Inhumane treatment while in jail...

by Nicole
(Ventura, CA)

I was in jail for 11 days and was kicking a 2 year heavy heroin habit. I was unable to get more than 2 kites (letter/message) while in there. I was freezing with a fever and throwing up until I had nothing left, but my body kept trying and unable to hold my bowels. I requested an additional blanket and was ignored.

I was given 1 pair of underwear, a pair of pants, a t shirt, a smock and a nightgown. I could not help it and repeatedly crapped and pissed my pants and begged for new clothes and was never given any, nor was I given a towel. I was using my nightgown for a towel, which wouldn't dry all the way yet I had to wear it at night wet and freezing and sick.

I begged to be taken to the hospital as I was dehydrated and having chest pains (rang the buzzer more than 10 times in 1 night). They had me puke in a bag and check my heart rate and blood pressure and said I was probably just having a hard time being in jail and to suck it up a sent me back to my bunk.

I didn't eat or sleep the entire time I was there either, and felt near death when I was bailed out my 11th day. I feel I was horribly mistreated and am terrified of cops and the thought of going back. I break down crying and get very emotional thinking or speaking of what happened.

I am terrified to think what could've happened had I stayed one or two more days. I was so weak and sick when I got out. I'm traumatized to say the least. Can I be compensated for emotional damage? Or at least do something to prevent them from treating others that way? Thank you.

Visitor Question:
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ANSWER for "Inhumane treatment while in jail...":

Nicole (Ventura, CA):

Public employees, including law enforcement and corrections officers, are protected by California’s Governmental Sovereign Immunity rule. Sovereign immunity means public employees, while acting within the scope of their normal and customary work duties, can not be held liable for acts or omissions which result in injuries to others, including prisoners.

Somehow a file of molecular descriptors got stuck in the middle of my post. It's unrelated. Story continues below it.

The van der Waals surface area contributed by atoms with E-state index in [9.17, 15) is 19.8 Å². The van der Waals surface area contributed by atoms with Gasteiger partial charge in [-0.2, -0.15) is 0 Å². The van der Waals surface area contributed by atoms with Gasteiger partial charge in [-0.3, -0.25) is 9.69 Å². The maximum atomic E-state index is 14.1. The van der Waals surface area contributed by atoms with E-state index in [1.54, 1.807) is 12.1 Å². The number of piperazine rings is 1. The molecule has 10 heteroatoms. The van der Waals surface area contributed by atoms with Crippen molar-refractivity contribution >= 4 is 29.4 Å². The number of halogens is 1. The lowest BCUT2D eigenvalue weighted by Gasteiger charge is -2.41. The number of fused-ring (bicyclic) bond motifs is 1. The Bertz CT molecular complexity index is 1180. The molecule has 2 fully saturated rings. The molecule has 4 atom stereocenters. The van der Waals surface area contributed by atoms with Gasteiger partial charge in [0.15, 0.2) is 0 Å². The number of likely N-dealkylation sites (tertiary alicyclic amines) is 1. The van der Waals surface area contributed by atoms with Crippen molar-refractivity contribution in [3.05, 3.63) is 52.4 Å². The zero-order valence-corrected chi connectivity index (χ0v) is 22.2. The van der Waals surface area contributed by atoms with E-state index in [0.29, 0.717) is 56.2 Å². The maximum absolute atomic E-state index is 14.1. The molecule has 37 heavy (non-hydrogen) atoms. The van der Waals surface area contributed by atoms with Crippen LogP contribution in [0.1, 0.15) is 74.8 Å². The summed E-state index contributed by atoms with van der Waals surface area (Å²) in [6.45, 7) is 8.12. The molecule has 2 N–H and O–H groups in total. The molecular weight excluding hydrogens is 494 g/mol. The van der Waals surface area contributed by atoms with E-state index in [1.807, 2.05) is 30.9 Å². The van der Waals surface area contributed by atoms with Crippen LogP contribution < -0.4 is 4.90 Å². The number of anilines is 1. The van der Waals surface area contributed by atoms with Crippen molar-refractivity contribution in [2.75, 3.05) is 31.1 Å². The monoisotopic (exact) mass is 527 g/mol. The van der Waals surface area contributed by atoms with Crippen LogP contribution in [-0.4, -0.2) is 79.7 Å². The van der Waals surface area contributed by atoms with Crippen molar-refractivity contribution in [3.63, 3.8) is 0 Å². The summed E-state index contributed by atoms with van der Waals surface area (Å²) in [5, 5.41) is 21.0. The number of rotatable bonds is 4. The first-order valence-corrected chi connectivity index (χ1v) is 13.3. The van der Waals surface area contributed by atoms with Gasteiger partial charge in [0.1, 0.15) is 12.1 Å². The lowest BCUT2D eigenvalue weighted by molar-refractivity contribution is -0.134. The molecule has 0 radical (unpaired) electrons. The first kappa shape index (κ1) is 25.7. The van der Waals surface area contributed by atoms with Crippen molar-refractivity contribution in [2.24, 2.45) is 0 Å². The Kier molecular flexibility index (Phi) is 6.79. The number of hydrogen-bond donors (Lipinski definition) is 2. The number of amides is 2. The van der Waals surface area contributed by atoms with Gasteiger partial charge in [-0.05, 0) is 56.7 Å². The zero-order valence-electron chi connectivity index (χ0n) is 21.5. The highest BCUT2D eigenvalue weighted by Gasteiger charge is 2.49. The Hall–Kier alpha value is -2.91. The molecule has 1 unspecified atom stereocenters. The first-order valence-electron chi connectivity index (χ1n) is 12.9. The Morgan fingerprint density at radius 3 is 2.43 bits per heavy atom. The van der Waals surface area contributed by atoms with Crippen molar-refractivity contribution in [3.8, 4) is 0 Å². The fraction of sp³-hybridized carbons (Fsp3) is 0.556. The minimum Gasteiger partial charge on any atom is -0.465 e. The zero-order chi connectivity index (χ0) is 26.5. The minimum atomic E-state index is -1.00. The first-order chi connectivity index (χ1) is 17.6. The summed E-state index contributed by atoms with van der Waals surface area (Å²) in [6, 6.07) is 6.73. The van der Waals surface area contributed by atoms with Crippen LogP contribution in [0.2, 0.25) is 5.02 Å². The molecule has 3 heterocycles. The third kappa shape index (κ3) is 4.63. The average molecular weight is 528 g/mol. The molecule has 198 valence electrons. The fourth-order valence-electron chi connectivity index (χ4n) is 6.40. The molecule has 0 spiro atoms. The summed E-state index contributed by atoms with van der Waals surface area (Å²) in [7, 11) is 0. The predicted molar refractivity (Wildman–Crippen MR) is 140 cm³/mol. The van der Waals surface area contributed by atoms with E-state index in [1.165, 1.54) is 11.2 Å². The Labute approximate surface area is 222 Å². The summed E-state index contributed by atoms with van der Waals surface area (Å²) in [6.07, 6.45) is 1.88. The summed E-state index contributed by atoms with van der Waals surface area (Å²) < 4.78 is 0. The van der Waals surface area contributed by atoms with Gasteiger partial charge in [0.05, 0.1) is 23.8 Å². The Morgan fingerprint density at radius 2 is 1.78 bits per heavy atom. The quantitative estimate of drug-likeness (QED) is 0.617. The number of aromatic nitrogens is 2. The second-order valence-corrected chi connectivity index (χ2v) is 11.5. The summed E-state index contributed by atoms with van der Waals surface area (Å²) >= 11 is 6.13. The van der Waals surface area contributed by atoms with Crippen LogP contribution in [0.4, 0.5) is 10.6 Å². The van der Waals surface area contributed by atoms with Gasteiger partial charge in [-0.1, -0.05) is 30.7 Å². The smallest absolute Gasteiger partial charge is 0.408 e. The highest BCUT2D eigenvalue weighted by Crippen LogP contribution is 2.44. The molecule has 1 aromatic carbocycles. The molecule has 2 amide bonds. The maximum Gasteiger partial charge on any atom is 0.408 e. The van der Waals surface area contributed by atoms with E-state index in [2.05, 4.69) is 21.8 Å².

However, if there is conclusive evidence the public employee was acting outside of his or her normal and customary work duties, or if the employee displayed gross negligence or a wanton disregard for the safety and well-being of another person, sovereign immunity may be set aside.

"Inhumane treatment" might be considered gross negligence or a wanton disregard for the safety of others. In your case it appears hospital treatment may have been warranted. Heroin withdrawal can be dangerous, and in some cases, life-threatening.

If you intend to proceed with a negligence claim against the city, county, or state corrections department where you were incarcerated, you will need proof the corrections officer was acting outside of his or her customary work duties, or displayed gross negligence or a wanton disregard for your safety.

To establish that degree of negligence will require medical proof you were in a life-threatening situation, the corrections officer knew that, and failed to take appropriate action. Moreover, you will have to prove that omission was the direct and proximate cause of your injury.

However, you will also have to prove "damages." This means as a result of the incident you sustained medical or therapy bills, out of pocket expenses (for such items as medications, bandages, costs of transportation to treatment, etc.) and lost wages.

It is important to note, if you intend to pursue a negligence claim against the city, county, or state, you will substantially jeopardize that claim if during a court ordered medical evaluation you are found to have heroin or other opioids in your system.

To read California's State Sovereign Immunity law go to:
California Government Code, Sections 820.4, 820.6, 820.8

The above is general information. Laws change frequently, and across jurisdictions. You should get a personalized case evaluation from an attorney licensed in your state. Find a local attorney to give you a free case review here, or call (888) 647-2490.

Best of luck,

Judge Calisi

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